One out of every 17 hardcovers sold in the US is his, and with his Maximum Ride and Witch & Wizard series, he’s increasingly as much a force in the young adult market as adult thrillers, his mainstay. He has sold more than 275 million copies of his books worldwide.
Patterson grew up in Newburgh, on the outskirts of New York, the son of an insurance executive and a teacher. He began writing detective books while working as an advertising copywriter.
He wrote his first thriller at 25, The Thomas Berryman Number, which was initially rejected by 26 publishers but which eventually won the prestigious Edgar best first mystery in the US, while he was still in advertising.
Part of the reason for his massive sales may be down to the fact that he brings out so many books every year
‘I’d like to see more of my work out there. I haven’t loved the movies so far’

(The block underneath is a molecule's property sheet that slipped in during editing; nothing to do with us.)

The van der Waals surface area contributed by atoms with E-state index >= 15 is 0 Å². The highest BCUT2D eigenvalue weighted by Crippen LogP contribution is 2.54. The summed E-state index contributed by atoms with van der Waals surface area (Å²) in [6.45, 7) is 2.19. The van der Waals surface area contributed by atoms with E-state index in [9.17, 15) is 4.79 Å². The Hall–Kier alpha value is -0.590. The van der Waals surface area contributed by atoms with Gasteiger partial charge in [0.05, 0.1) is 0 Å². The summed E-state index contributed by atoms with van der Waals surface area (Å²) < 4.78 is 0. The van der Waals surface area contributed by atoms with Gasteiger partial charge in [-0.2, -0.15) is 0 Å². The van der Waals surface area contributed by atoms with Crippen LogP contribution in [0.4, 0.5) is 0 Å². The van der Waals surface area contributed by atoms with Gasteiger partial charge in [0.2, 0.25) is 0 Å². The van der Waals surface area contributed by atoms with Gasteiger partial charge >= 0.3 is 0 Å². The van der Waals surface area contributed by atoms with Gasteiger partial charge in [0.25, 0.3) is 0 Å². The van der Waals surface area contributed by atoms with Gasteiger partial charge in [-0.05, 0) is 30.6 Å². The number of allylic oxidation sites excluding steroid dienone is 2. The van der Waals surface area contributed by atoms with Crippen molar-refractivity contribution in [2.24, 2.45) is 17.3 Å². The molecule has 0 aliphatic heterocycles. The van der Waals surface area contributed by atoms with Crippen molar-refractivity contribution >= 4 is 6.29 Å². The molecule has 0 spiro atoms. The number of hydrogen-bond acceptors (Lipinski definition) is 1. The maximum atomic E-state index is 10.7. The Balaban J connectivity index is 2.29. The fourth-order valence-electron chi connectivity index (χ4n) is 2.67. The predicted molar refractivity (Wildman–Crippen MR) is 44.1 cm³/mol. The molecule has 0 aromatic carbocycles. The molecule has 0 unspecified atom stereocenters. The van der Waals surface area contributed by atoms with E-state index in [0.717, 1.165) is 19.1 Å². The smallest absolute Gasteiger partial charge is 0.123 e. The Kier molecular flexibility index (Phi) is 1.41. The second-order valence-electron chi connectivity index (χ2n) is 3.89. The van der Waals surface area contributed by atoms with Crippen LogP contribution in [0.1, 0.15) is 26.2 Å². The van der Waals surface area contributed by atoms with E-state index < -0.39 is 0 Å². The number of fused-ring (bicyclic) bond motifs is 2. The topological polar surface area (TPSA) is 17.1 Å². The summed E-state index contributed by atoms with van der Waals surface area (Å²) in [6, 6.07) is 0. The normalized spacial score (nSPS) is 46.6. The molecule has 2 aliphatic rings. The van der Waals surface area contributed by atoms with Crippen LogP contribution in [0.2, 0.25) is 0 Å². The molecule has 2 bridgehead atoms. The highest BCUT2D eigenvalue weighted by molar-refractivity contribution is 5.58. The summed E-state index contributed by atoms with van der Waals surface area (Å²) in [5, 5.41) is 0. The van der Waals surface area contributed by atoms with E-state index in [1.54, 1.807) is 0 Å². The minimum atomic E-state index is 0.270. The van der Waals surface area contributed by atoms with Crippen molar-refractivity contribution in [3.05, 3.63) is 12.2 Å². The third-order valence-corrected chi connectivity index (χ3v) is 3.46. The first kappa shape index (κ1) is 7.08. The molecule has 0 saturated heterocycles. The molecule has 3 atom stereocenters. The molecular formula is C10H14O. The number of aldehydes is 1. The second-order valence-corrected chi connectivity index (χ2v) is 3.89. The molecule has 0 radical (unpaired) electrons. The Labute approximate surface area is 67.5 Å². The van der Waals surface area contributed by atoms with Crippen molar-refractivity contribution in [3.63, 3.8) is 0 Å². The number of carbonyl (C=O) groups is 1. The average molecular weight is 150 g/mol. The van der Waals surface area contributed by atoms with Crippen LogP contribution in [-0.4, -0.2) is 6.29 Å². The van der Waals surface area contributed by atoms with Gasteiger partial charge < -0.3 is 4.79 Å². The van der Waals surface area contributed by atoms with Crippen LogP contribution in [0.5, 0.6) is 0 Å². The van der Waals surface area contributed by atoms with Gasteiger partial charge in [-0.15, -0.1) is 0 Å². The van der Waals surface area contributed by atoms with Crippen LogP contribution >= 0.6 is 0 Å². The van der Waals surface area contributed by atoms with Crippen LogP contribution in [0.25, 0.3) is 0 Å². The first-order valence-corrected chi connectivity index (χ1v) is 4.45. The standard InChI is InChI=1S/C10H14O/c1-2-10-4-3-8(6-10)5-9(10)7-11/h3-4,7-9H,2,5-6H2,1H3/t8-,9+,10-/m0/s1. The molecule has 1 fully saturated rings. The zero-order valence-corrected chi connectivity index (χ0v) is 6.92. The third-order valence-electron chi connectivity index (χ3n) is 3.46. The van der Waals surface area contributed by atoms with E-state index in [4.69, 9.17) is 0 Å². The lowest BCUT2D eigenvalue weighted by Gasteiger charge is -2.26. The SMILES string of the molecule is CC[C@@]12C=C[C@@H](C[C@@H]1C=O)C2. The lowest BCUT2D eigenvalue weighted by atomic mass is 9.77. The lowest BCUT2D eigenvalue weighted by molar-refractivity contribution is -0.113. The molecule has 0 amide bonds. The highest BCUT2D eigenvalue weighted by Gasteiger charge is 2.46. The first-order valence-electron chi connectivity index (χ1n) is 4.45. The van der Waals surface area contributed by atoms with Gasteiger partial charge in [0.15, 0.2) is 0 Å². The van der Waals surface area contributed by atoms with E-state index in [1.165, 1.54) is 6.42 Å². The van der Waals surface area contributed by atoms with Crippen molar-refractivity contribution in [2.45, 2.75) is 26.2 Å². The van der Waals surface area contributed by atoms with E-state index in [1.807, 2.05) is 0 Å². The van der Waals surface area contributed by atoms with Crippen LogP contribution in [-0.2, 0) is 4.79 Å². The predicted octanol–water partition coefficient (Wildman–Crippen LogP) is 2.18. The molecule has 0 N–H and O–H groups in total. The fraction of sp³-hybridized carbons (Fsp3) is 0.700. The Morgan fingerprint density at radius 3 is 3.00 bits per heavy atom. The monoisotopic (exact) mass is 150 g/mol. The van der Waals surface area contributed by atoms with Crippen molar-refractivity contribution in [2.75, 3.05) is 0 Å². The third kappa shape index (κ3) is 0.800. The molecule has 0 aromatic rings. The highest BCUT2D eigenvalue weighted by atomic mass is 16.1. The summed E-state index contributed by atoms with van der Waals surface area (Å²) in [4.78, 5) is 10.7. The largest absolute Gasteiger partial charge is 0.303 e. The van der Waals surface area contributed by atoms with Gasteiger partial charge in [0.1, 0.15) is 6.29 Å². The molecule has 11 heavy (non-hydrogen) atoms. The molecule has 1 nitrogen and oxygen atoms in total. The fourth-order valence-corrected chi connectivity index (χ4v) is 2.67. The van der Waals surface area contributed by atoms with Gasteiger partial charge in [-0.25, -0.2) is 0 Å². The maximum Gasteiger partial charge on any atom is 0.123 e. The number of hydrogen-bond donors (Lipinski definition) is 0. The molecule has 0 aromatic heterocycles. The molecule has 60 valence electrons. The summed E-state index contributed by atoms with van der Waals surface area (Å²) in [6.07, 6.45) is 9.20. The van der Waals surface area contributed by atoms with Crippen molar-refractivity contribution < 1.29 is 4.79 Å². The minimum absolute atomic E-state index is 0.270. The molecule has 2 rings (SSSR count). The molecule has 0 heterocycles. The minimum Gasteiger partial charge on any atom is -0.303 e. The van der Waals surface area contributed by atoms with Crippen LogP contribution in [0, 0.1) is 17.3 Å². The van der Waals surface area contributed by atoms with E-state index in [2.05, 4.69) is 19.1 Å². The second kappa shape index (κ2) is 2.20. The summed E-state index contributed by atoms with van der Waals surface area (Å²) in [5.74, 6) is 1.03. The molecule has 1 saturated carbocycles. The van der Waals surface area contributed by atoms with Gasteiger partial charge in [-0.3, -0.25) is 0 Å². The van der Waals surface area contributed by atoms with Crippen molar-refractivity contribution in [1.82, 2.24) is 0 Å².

– it’s usually in double figures, he says. He currently has 25 manuscripts and screenplays in his office that are works in progress.
Unsurprisingly, he has employed an army of co-writers for some time.
“The way the co-writing works is that I will write the original outline and then the co-writers (who don’t live nearby but work remotely) write the first draft and then I write all the subsequent drafts.”
More film adaptations may be on the cards – but Patterson wants more control over the finished product than he had with previous movies Along Came A Spider, Kiss The Girls and more recently Alex Cross.
“I’d like to see more of my work out there. I haven’t loved the movies so far. Morgan Freeman is great and the movies were OK, but the last Alex Cross wasn’t that good.”
He has his eye on British actor Idris Elba, star of Nelson Mandela: Long Walk to Freedom, for future Alex Cross films. “I’m much more involved now because I didn’t like the process in the past.”
Despite his millions in the bank, he has no thoughts of retirement.
“You retire from work but not from play. For me, this is enjoyable.”
The author has employed an army of co-writers to help him keep up with demand
Patterson’s new novel tells the tale of two youngsters falling in love on a road trip
Patterson wrote his first thriller at 25 and
has since sold more than 275 million copies
of books worldwide
The author was not happy with the last Alex Cross adaptation